Want To Start Your Own Ecommerce Site? Here’s what you need to know.

Starting Your Own Ecommerce Site

Ecommerce is here to stay. From US$1.3 trillion in global ecommerce in 2014, experts expect that in 2022 there will be US$5.4 trillion exchanged via ecommerce. If the pandemic has had one lasting effect on our society it is that all of us have learned to buy things online, and have come to expect that an ever growing number of products can be purchased there.

All this to say that now is a great time to start your own ecommerce site. The market is getting bigger and more diversified. But where to start?

We help people with big ideas and awesome products start ecommerce sites all the time, and we want to give a step-by-step guide to help you understand what you’ll need to do to get your ecommerce shop online and thriving.

Getting Started with Your Ecommerce Store

Starting an ecommerce shop can be a long process if you are starting from the very beginning. There are many decisions to make before you even begin to consider starting an ecommerce shop. What product(s) will you sell? What is your brand identity? How will customers find you? These are important questions, but they are really business questions. Creating a business plan, doing market research to see if it will succeed, and working on defining your brand are all important steps that should be done carefully and intentionally.

For the purposes of this article, we’ll assume that you already have given some thought to this, you know what product(s) you will sell and you already have a brand identity. As well, you already know how your customers will find you. For instance, maybe you already had an Etsy shop, or an Ebay shop, and now you want to scale up and take it to the next level. Or maybe you have a brick and mortar store, and you know some people in the area would like to order your products online as well. Congrats, you’re ready to get started!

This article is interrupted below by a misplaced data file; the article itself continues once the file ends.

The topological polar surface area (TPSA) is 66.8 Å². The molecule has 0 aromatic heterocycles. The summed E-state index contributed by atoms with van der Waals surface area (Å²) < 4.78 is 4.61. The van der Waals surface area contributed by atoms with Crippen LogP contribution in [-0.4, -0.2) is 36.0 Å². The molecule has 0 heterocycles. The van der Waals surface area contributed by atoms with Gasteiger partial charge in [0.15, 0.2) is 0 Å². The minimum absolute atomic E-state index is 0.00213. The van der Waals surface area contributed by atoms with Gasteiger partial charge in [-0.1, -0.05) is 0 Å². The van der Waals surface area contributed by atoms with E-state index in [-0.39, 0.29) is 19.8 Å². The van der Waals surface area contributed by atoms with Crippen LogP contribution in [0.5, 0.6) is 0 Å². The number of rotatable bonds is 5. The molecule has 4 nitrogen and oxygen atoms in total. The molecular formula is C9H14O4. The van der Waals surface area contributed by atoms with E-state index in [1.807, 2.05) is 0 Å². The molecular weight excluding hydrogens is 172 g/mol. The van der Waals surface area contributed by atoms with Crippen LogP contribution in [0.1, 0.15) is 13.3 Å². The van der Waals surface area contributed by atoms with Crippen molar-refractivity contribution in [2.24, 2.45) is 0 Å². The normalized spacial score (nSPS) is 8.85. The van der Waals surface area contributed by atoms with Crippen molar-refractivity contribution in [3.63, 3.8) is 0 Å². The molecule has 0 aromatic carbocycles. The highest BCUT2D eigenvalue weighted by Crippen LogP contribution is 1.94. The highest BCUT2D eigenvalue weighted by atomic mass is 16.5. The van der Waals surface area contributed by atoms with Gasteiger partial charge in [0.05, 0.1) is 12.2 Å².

Three Big Steps

Here are the three big steps to take towards starting a successful ecommerce business.

1 – Choose a platform for your ecommerce store

Deciding what ecommerce platform to use is a crucial decision to make when setting up an ecommerce site. A lot of folks already have heard of WooCommerce and Shopify, but the options are plentiful. It can be overwhelming to start comparing plans and options for popular platforms. Before doing that, we recommend that you try to define what you will need the site to do, and then find a platform that can meet those needs.

Here are some questions you might want to consider:

  • Front-End Needs
    What kind of experience do you want your customers to have? How do they learn about the products? Will you use videos? Are there large and complex product searches and catalogs to move through?
  • Back-End Needs
    What back-end integrations are needed? How will the website interact with your fulfillment and accounting software? What other integrations are important so the website can work smoothly with software you are already using?
  • Catalog Management
    How many products do you have? How many variations? How many SKUs? Are there special catalog needs, for instance bundles and discounts? Or is it more straightforward, a few main products and a couple of variations?